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New NIC board elects McKenzie chair, hires Macomber

by KAYE THORNBRUGH
Staff Writer | December 6, 2022 1:09 AM

COEUR d’ALENE — North Idaho College trustees voted on 3-2 Monday night to select a new board chairman, hire a new college attorney on the spot and freeze the hiring for new and vacant positions within the president’s cabinet.

It was the first meeting after the election of new trustees Tarie Zimmerman, Brad Corkill and Mike Waggoner.

Waggoner joined holdover trustees Todd Banducci and Greg McKenzie to form a majority bloc.

“It’s a new era,” Banducci said. “A new dawn here at NIC.”

Longtime NIC attorney Marc Lyons, who submitted a letter of resignation to the trustees last week, was not present at Monday's meeting.

Banducci introduced a resolution to hire Art Macomber, an attorney who ran unsuccessfully in the 2022 Republican primary election for Attorney General. Macomber practiced real estate law for 15 years, according to his website, and now practices “election, constitutional and natural resource law.”

Banducci got up and handed out a document to the trustees, which appeared to be a resolution regarding Macomber.

The resolution was not listed on the meeting agenda as an action item, nor was it included in the packet of public documents released with the agenda prior to the board meeting.

NIC President Nick Swayne said the contract for legal services should go out to bid and not be awarded directly to an individual because it will exceed $10,000.

“I do believe you are violating state law on contracting,” Swayne said to McKenzie.

Trustees voted 3-2 to adopt the resolution and hire Macomber, with Corkill and Zimmerman opposed.

While Macomber dragged a chair from the audience to the end of the table where the board was seated, Banducci produced employment paperwork, including a contract that Swayne objected to signing.

Swayne said he would not sign the contract until it’s reviewed by another lawyer. When Banducci asked him who he would consult with, Swayne said he would ask his personal attorney.

Banducci asked Swayne if he was refusing to comply with a direct order from the board. Swayne responded that the trustees cannot force him to commit an illegal act.

“I have no objection if it’s a legal contract, but I have a responsibility to the college to make sure we’re not doing something that’s not allowed,” Swayne said.

The board again voted 3-2 to hire Macomber as attorney for the board on a temporary basis, until the contract can be reviewed.

“I’m not comfortable moving forward with a yes vote on something of this nature,” Zimmerman said. “I would need more time to review. I have not had the pleasure of meeting Mr. Macomber.”

Banducci then introduced another resolution that was not made public prior to the meeting.

When Staff Assembly Chair Keri Simonet requested that the resolution be read into the record, McKenzie and Banducci refused, though Macomber read it in part.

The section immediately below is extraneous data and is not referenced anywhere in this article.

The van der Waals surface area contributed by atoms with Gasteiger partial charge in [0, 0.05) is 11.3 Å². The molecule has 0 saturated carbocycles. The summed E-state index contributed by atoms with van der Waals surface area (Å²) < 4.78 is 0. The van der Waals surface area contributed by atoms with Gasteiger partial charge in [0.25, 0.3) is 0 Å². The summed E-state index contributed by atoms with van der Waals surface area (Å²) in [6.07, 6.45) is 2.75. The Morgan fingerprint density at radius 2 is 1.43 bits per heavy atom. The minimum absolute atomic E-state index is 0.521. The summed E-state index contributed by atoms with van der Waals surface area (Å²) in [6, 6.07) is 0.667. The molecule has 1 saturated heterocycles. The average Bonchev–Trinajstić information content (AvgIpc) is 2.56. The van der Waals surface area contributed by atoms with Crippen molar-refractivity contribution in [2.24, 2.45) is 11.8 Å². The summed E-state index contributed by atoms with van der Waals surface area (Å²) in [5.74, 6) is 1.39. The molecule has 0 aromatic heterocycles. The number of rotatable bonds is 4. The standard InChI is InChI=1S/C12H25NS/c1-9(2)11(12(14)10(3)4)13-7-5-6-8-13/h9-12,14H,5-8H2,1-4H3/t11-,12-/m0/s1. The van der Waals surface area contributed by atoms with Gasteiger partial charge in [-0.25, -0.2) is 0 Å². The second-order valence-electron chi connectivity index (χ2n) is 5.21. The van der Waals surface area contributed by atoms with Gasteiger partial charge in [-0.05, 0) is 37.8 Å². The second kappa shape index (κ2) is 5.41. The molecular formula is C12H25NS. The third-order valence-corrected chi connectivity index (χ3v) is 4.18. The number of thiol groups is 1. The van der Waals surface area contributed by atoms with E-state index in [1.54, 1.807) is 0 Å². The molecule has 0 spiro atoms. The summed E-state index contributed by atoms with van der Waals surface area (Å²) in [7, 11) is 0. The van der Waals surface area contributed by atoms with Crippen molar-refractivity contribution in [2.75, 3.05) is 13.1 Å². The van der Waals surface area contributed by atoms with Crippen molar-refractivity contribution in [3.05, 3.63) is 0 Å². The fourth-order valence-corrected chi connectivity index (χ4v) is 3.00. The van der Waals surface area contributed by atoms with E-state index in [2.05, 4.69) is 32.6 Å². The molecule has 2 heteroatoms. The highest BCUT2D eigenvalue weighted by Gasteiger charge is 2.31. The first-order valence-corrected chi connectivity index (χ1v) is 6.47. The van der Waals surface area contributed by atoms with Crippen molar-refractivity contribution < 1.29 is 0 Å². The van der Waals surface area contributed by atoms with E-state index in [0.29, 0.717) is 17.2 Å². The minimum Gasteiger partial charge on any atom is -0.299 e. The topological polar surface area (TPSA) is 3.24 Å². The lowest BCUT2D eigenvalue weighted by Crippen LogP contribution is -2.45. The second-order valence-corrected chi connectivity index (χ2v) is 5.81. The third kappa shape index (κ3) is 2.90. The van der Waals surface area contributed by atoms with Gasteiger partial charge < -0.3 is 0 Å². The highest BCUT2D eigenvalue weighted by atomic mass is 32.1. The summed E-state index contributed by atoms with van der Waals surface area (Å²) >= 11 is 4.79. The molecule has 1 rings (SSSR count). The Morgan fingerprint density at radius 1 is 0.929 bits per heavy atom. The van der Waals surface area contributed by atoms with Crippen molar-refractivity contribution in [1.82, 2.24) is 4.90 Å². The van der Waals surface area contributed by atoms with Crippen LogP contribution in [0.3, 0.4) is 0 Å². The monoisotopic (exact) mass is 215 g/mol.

“Hiring for new and vacant positions in the president’s cabinet are hereby suspended for a time to be determined by the board at a later date,” he said.

Banducci said the resolution is necessary to address “mistruths and misinformation” about NIC’s accreditation.

The Northwest Commission on Colleges and Universities sanctioned NIC with a warning earlier this year, citing persistent issues with the board of trustees.

In order to resolve the accreditation concerns, the NWCCU has required NIC to hire a permanent president, implement a board conduct policy and work toward filling vacant executive positions at the college.

“I don’t want to see us moving forward and doing anything in particular in this vein until we’ve got our feet under us,” Banducci said.

Banducci, McKenzie and Waggoner have maintained that the college’s accreditation is not at risk.

The details of the resolutions discussed and signed during the meeting remain unclear. The documents were unavailable Monday night.

Earlier in the meeting, before the resolutions were introduced, the board voted 3-2 to select Banducci as chair.

After voting for himself, Banducci said he didn’t want to be chair and rejected the nomination.

Banducci spoke for nearly 10 minutes about what he described as unfair treatment from the community, including alleged name-calling and threats, and called his unspecified detractors “vile and evil.”

“You’re not that important to me,” he said. “I challenge you to get away from it being about me.”

He also objected to some members of the community choosing not to patronize his business and declining to socialize with him.

“I’m a hometown boy,” Banducci said. “You should be welcoming me.”

Banducci then nominated McKenzie to be chair. Trustees voted 3-2 to select him.

photo

Macomber

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